[22:00] Tell us more about your pre-mortem.
We have a written product culture. Something I believe in is that you build your convictions through writing, and I want product managers to be compelling persuasive writers. One of the template items in our product briefs that our product managers write is, What are the key beliefs? What are you operating within? What is your hypothesis? One of the reasons we write that is so we can be systematic to say there are ways this could fail. There are things we might be overlooking. There is a belief we’re operating within, and we’re not 100% certain this will go right.
I try to probe teams to explore what could go wrong. What are the scenarios in which you would know you’re on the wrong path? It’s extremely important to know those things ahead of time because once you’re in the middle of executing your idea, you have a subjective bias because you’ve put sunk cost and emotional cost into what you’re building. We try to think of those things long before we’re building.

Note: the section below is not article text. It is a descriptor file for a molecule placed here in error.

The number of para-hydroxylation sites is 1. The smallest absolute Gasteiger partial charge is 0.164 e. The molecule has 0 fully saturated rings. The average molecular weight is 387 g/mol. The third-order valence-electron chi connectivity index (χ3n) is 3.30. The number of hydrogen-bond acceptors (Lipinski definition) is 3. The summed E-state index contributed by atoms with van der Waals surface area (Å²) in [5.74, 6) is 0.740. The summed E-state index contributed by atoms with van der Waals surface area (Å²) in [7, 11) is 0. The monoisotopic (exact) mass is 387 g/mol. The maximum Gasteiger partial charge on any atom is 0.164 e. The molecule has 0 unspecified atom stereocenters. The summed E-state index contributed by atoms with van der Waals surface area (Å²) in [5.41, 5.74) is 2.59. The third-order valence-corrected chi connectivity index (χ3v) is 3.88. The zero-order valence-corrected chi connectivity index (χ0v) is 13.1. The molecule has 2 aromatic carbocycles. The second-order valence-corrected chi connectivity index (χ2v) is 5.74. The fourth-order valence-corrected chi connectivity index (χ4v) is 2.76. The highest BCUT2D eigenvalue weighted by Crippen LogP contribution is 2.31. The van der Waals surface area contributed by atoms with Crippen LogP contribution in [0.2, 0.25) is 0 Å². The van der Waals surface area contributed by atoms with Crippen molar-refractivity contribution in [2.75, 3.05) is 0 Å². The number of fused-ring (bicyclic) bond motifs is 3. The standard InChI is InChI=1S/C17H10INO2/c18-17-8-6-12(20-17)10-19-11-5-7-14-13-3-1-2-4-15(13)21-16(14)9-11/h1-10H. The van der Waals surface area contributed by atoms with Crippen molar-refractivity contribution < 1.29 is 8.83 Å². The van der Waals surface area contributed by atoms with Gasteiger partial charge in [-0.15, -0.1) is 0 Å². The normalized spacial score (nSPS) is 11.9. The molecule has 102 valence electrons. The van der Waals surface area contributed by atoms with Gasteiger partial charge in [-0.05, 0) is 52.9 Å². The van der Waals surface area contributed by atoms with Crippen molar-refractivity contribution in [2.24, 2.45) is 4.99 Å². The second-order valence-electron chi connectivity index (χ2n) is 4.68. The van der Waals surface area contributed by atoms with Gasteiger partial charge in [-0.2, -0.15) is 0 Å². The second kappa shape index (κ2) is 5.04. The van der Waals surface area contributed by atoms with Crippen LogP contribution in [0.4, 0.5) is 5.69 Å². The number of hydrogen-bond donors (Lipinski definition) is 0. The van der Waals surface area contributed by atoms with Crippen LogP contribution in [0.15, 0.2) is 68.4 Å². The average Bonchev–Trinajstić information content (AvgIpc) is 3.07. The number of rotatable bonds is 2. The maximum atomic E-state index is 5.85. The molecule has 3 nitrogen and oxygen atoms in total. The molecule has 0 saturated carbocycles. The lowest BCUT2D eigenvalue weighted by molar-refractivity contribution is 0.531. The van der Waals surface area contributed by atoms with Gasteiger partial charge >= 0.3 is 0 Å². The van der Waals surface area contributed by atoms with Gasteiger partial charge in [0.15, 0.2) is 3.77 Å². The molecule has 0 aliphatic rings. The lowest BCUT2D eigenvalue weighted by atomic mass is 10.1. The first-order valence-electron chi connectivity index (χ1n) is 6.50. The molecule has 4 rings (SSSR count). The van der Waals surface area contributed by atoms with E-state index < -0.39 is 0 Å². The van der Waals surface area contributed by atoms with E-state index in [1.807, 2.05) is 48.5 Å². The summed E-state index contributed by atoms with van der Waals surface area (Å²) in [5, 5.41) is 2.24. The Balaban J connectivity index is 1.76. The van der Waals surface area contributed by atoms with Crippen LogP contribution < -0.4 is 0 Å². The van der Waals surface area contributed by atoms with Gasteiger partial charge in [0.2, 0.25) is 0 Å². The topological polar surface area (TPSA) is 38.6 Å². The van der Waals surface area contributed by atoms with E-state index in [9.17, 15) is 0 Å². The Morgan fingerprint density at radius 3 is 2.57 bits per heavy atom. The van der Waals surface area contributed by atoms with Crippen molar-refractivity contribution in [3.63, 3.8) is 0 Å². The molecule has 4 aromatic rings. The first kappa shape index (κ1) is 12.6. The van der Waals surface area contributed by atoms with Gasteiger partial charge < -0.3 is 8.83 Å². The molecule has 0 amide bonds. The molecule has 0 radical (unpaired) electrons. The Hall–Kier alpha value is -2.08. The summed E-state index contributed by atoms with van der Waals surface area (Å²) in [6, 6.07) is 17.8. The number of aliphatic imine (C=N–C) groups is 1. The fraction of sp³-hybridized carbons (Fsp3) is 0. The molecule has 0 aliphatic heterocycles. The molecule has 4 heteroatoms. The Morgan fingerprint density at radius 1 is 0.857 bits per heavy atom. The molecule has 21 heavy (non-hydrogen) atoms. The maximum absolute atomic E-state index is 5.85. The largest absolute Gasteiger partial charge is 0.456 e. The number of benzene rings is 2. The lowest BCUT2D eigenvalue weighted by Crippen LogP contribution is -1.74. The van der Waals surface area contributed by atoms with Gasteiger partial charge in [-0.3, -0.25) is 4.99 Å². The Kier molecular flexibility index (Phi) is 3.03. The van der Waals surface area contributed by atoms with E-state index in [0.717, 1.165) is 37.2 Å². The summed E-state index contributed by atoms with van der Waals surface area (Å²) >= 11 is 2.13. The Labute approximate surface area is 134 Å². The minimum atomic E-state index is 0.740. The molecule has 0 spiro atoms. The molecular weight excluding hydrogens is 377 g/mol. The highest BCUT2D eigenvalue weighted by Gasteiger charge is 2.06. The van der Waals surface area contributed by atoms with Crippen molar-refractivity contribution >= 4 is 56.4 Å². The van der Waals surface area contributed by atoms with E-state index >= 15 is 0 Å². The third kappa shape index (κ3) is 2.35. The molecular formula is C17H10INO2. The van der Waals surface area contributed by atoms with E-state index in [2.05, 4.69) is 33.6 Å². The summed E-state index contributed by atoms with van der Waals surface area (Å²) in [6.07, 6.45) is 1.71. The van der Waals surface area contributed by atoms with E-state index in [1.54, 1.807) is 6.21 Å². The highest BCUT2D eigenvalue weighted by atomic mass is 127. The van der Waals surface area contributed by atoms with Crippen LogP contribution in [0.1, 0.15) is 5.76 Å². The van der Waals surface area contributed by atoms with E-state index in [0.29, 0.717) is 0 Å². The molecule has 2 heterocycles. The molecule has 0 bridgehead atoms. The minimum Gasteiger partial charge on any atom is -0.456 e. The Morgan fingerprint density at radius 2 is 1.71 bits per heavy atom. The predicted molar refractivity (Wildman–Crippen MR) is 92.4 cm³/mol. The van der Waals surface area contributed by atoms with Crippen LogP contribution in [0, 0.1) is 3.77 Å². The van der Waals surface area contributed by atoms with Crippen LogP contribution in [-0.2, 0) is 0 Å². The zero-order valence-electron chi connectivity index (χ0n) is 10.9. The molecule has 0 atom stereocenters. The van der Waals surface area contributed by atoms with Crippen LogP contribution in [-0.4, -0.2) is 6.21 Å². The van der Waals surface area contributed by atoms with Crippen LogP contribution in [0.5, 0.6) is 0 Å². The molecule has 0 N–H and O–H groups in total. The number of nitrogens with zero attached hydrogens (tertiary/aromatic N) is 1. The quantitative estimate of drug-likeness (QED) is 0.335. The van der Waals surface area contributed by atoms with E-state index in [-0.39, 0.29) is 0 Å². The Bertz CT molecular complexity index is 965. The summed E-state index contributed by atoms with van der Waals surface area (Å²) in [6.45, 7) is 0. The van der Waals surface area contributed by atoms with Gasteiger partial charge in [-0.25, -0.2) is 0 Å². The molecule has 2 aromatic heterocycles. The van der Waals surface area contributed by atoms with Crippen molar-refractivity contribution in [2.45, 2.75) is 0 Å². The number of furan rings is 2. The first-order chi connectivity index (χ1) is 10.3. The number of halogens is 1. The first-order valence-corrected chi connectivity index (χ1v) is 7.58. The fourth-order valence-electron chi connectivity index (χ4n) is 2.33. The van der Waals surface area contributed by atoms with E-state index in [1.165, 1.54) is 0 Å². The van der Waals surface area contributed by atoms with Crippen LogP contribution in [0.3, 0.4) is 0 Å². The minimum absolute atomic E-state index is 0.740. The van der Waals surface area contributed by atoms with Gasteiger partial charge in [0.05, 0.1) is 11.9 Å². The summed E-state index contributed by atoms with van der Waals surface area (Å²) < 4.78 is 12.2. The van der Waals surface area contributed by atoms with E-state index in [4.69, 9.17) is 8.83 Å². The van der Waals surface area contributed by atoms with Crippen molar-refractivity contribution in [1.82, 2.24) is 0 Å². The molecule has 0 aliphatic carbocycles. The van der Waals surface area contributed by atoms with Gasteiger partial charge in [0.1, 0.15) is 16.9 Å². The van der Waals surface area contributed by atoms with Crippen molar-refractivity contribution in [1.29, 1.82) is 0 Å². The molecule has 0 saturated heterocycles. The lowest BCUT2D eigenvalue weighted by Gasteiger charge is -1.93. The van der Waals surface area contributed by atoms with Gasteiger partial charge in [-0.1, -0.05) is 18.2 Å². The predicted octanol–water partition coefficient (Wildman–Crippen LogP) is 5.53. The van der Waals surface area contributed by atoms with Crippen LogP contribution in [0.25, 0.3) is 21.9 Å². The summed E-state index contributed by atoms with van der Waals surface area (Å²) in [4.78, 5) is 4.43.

[24:30] What challenges are you still encountering with product roadmaps?
Two things happen when you’re very metrics-based: You pick bad metrics sometimes and you may have a tendency to make fewer major swings, to be less ambitious as a product team. If you’re outcome-based, you want as many green metrics as possible, so you try to make something more achievable. The I’m trying to push against that is using one of my favorite principles from game theory: What do you win when you win? I want design metrics so that if we actually hit the metric, we’re thrilled. Sometimes that would be a metric we aren’t likely to hit, but if you have a 10% chance of hitting a 50x outcome, that’s a bet you should take. Something I’d love to see us get better at as we design metrics is sometimes we need to take really ambitious swings because the payoff is worth the effort.
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“As our island of knowledge grows, so does the shore of our ignorance.” – John Wheeler